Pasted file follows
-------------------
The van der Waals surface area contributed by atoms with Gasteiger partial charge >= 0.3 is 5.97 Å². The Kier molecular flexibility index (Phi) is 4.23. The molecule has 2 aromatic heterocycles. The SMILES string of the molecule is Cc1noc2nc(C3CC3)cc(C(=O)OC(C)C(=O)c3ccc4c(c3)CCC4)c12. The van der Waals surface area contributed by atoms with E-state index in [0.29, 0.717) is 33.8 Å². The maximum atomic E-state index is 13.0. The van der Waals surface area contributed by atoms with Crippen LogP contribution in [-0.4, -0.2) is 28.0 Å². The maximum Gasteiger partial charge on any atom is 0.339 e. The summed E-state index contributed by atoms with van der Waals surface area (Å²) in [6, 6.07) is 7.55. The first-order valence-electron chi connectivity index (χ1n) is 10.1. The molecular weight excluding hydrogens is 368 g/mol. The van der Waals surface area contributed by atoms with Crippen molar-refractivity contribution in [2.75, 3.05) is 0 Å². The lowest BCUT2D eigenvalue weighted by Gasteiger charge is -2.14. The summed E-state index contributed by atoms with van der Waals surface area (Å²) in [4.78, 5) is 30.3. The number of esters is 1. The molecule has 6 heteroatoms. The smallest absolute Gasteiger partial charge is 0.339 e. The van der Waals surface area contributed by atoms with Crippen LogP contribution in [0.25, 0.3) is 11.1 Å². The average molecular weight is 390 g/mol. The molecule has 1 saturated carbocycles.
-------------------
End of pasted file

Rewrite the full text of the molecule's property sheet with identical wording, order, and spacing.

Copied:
The van der Waals surface area contributed by atoms with Gasteiger partial charge >= 0.3 is 5.97 Å². The Kier molecular flexibility index (Phi) is 4.23. The molecule has 2 aromatic heterocycles. The SMILES string of the molecule is Cc1noc2nc(C3CC3)cc(C(=O)OC(C)C(=O)c3ccc4c(c3)CCC4)c12. The van der Waals surface area contributed by atoms with E-state index in [0.29, 0.717) is 33.8 Å². The maximum atomic E-state index is 13.0. The van der Waals surface area contributed by atoms with Crippen LogP contribution in [-0.4, -0.2) is 28.0 Å². The maximum Gasteiger partial charge on any atom is 0.339 e. The summed E-state index contributed by atoms with van der Waals surface area (Å²) in [6, 6.07) is 7.55. The first-order valence-electron chi connectivity index (χ1n) is 10.1. The molecular weight excluding hydrogens is 368 g/mol. The van der Waals surface area contributed by atoms with Crippen molar-refractivity contribution in [2.75, 3.05) is 0 Å². The lowest BCUT2D eigenvalue weighted by Gasteiger charge is -2.14. The summed E-state index contributed by atoms with van der Waals surface area (Å²) in [4.78, 5) is 30.3. The number of esters is 1. The molecule has 6 heteroatoms. The smallest absolute Gasteiger partial charge is 0.339 e. The van der Waals surface area contributed by atoms with Crippen LogP contribution in [0.25, 0.3) is 11.1 Å². The average molecular weight is 390 g/mol. The molecule has 1 saturated carbocycles.